[Screen It]


(2021) (Yahya Abdul-Mateen II, Teyonah Parris) (R)

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Horror: A painter becomes obsessed in various ways with an urban legend where if a certain name is repeated five times while looking in a mirror, murder will be the result.

Anthony McCoy (YAHYA ABDUL-MATEEN II) is a Chicago-based painter who's dating gallery curator Brianna Cartwright (TEYONAH PARRIS) and is looking for inspiration for his latest project. He thinks he's found just that after hearing a scary story told by Brianna's brother, Troy (NATHAN STEWART-JARRETT), along with general talk of the gentrification of certain areas, such as the housing complexes of Cabrini Green.

Anthony travels to that mostly deserted neighborhood, where he meets Laundromat owner William Burke (COLMAN DOMINGO) who grew up there and witnessed cops murder Sherman Fields (MICHAEL HARGROVE), wrongly believing him to be responsible for putting razor blades into candy given to children.

Anthony also learns of the urban legend of the Candyman and that if you say his name five times while looking into a mirror, that supernatural figure will show up and kill you. And that's exactly what happens after hours at Brianna's gallery where two people end up murdered by the Candyman who's visible only in mirror and other glass reflections. As Anthony becomes obsessed with painting scenes of past violence toward black people of that area, the Candyman legend spreads and starts taking more victims.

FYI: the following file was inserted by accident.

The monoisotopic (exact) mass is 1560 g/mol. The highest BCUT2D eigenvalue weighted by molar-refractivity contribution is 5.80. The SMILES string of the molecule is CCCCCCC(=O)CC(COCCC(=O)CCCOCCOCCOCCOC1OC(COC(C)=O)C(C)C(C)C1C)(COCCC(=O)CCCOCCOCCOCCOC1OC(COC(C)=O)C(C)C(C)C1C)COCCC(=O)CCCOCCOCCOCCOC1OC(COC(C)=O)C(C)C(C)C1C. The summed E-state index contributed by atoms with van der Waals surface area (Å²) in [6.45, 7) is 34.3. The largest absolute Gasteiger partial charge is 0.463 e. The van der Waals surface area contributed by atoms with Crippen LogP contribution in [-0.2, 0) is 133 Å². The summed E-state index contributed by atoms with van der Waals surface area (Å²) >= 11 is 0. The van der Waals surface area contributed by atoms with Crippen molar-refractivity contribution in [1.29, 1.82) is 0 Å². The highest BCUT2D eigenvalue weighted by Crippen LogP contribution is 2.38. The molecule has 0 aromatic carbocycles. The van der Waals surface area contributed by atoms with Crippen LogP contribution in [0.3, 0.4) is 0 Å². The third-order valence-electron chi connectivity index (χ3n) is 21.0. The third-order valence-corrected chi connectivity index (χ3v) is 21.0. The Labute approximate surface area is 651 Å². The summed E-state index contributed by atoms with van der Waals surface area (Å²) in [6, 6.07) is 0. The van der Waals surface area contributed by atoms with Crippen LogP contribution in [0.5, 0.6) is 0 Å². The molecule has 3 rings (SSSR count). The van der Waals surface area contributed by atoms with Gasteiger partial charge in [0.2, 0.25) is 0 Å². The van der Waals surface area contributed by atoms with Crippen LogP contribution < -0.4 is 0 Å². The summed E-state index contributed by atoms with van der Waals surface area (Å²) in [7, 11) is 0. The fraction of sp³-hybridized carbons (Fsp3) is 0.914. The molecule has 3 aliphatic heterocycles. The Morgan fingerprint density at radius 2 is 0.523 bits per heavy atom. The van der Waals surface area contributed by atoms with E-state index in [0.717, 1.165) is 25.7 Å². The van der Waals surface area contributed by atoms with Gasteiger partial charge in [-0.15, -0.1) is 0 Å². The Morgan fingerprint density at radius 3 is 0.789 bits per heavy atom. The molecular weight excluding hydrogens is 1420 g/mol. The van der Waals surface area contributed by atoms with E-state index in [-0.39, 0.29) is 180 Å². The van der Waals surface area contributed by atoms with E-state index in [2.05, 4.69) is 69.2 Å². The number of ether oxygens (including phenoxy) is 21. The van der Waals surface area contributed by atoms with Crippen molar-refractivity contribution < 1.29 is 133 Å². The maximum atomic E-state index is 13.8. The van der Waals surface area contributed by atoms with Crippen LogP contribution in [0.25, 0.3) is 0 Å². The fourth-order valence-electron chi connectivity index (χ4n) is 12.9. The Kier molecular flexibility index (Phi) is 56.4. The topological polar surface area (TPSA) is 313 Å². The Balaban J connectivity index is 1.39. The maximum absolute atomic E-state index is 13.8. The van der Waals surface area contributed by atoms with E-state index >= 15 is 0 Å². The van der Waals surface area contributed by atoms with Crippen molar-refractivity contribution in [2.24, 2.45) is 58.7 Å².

OUR TAKE: 5.5 out of 10

I don't recall this being the case when I was younger, but now that I'm nearing my sixties, I'm amazed how different I appear -- at least to myself -- when comparing a mirror reflection to a photo of me. In the latter, I seem to show every lap I've taken around the sun, while a number of those seem to disappear when I gaze into a mirror.

It could just be wishful thinking or a desire to be young (or younger) once again via mental projection, but scientific studies have shown that looking into a mirror can cause weird hallucinatory visual effects. Most notably was psychologist Giovanni Caputo who found that subjects ordered to stare at their mirror reflection in low light ended up seeing "huge deformations of one's own face (reported by 66% of individuals), a monstrous face (48%), an unknown person (28%), an archetypal face (28%), a face of a parent or relative (18%), and an animal face (18%)."

That would explain folklore of old where word was that if you looked into a mirror while holding a candle, you would summon supernatural entities such as Bloody Mary. The fact that you had to repeat her name obviously helped with the resultant hallucination, all of which helped turn that into an urban legend.

And to be used by Bernard Rose in the 1992 horror film "Candyman" where anyone who'd repeat that name five times while looking into a mirror would summon a hook-armed bogeyman with a taste for blood. I don't think I ever saw that film or its immediate sequels, but I've just seen the newly reimagined version of the story -- also called "Candyman" -- and can report the mirror bit returns and is alive, so to speak.

It also holds up past and present racial-based societal ills like a mirror for all to behold in this social commentary horror offering. With that in mind, it probably shouldn't surprise anyone that Jordan Peele is involved, what with having been the creative force behind the similarly themed horror offerings "Get Out" and "Us."